France
1977
Trained as an architect, the photographer's work primarily revolves around the city—its form, transformations, imprints, empty spaces, and the human behaviors it elicits. In 2006, his inaugural exploration of Chinese cities debuted at the Rencontres Internationales de la Photographie in Arles under the artistic direction of Raymond Depardon. He became a member of the Picturetank cooperative agency in 2007, remaining with them until its closure in 2017. In 2010, as part of the France 14 group, he presented "Travelling to the Outskirts," a project delving into the landscapes of mass housing in Île-de-France. Since 2011, his research has extended to the role of plants not only in the urban setting but also in rural landscapes. Presently, he is immersed in the creation of a 4x5 medium format collection, affording him a deliberate examination of urban transformations in both Asia and France. Additionally, he is engaged in a more artistic body of work, blending drawing, engraving, and photography. AWARDS and RESIDENCIES Winner Prix HSBC 2021 Shortlisted for the Camera Clara award, 2020 Mutation Residency. Transit/ Montpellier city 2019 ND Award 2018 1rst price. Shortlisted for the Camera Clara award, 2018 1rst price Singularlens 2018 Laureate of the « Albums du Muséum National d’Histoire Naturelle » grant, 2014 Laureate visa de l’ANI 2012, Promenades Photographiques de Vendôme Shorlisted at the HSBC photography award, 2011 Laureate of the Visas de l’ANI, 2006 Villa Tamaris residency, Seyne sur Mer, 2006 CHONGQING, on the four shores of passing times Chongqing municipality, People’s Republic of China, population of 34 million. One of the world’s highest demographic and economic growth rates. The central urban area of 15 million souls is infused by almost 300 000 newcomers every year. Chongqing, the ''Mountain City,'' at the confluence of the Yangtze and Jialang Rivers, struggles to break through the fog that covers it all year long. Heir to the displaced from the Three Gorges dam and daughter to the Beijing authorities – who upgraded her to a municipality, raising her up to the same heights as her big sisters on the East coast – Chongqing has developed at a dizzying speed. Urban forms and infrastructure have sprung up, gravity-defying, embracing the shorelines of its four banks, each of them steeply carved out by the current of the water. The speed of urbanization has outperformed overtaken the slow rhythm of the fishermen, the erosion of the rivers, the powerful hatching of the mountains. The uninterrupted dance of the cranes and the excavators stack people ever higher in an unsettling quickness. No obstacle remains to stop the skyscrapers from surging up. They reproduce themselves almost identically, like metastases. The transport networks cross the water, pierce through the rock, and climb the hills, defiant of the power of the elements. The river has become the artery that the makes beat an economic heart that is resolutely turned towards the economic conquest of the West by way of the new silk road. Only the banks, almost wild, resist, remaining allied with the river and its caprices. People sitting on its embankments watch it meander, watch their sightlines get blocked out and its banks grow thicker. Here and there they still cultivate a few food-producing gardens while they wait fatalistically for the last bits of bare land to disappear.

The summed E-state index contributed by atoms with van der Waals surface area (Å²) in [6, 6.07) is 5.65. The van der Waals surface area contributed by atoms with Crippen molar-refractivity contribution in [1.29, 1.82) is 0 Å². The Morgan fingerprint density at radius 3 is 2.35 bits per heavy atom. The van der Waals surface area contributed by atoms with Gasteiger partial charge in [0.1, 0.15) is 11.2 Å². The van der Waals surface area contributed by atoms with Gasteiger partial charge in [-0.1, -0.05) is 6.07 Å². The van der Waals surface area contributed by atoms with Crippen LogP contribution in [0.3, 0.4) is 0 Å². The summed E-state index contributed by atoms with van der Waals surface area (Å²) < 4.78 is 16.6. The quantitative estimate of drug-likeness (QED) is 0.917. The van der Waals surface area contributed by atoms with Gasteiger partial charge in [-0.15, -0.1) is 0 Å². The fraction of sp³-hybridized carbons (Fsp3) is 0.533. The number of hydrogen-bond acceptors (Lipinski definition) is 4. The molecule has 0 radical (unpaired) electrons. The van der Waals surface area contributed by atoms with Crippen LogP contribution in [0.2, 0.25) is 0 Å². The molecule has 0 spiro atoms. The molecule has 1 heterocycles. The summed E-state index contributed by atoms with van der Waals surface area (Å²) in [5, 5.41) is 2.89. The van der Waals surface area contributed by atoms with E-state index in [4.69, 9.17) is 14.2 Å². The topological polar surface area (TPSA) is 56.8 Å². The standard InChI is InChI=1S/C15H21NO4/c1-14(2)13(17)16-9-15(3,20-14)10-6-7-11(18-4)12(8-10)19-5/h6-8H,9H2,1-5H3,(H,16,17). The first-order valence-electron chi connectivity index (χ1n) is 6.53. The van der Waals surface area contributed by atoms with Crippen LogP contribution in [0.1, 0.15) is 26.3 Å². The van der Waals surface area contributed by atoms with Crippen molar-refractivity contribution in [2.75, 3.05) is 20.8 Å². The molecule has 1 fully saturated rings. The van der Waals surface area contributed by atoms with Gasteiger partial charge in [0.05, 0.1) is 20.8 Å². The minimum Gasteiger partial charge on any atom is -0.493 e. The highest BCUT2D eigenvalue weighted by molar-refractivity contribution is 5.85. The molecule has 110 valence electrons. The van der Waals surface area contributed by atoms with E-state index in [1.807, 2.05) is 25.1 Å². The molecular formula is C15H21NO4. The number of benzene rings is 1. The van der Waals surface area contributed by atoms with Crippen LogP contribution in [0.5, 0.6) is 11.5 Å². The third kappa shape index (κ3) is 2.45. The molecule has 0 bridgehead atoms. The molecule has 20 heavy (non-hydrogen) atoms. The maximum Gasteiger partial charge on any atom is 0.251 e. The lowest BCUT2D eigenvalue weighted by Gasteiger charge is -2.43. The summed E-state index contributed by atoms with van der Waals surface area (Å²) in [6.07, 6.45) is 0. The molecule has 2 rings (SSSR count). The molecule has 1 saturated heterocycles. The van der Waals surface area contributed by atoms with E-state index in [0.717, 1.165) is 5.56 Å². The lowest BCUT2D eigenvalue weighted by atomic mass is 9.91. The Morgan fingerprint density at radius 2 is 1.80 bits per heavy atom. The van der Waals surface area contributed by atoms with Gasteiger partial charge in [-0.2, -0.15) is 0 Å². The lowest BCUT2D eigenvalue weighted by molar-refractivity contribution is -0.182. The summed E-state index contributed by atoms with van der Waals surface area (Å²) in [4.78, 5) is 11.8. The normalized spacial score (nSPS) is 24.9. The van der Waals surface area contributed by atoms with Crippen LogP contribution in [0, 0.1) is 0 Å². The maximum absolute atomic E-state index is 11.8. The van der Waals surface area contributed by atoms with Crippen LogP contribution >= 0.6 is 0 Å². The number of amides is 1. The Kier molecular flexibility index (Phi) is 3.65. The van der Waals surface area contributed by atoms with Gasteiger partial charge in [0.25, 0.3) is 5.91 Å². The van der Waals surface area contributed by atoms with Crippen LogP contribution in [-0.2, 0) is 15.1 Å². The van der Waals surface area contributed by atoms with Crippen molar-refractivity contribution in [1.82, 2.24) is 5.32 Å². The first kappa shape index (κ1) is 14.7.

Castro Frank
United States
Castro Frank is a Los Angeles based visual artist who has translated his personal experiences of growing up in the San Fernando Valley into a signature journalistic and candid approach to photography. Through captured moments that reveal the overlooked details of everyday life, to double exposures that force a viewer to question their perceptions, and now diving into the realm of abstraction to evoke deep seeded emotions, Castro's work defies the limitations of the photographic medium. Even his portraiture takes on a new life by not only capturing the raw essence of his subjects but the vitality of the city they inhabit. As a growing multidisciplinary artist, incorporating painting and other mediums into his work, Castro continually discovers new ways to envelope the viewer in the experiences encapsulated within his work. ​Castro's work has been exhibited in numerous solo and group exhibitions across California with institutions including South Grand, Rvcc Gallery, Communion Gallery, and Embed Gallery. The popularity of his work led to commissions from musicians as well as television networks utilizing his work in their stage design. His work has also been featured in large public installations and charity campaigns with nonprofit organizations, such as INCLUSIVACTION, to benefit the Los Angeles community. Additionally, works by Castro is featured in the Jumex Museum's founder, Eugenio Lopez's, private collection. His work received praise in prominent publications such as The Huffington Post and Los Angeles Times. Castro's work continues to evolve into new mediums, methods, and subjects. Through the development of his practice, he is excited to find new ways to capture the everyday. As he journeys on to create astounding imagery he hopes that his work will inspire youth to pursue their dreams. Exclusive Interview with Castro Frank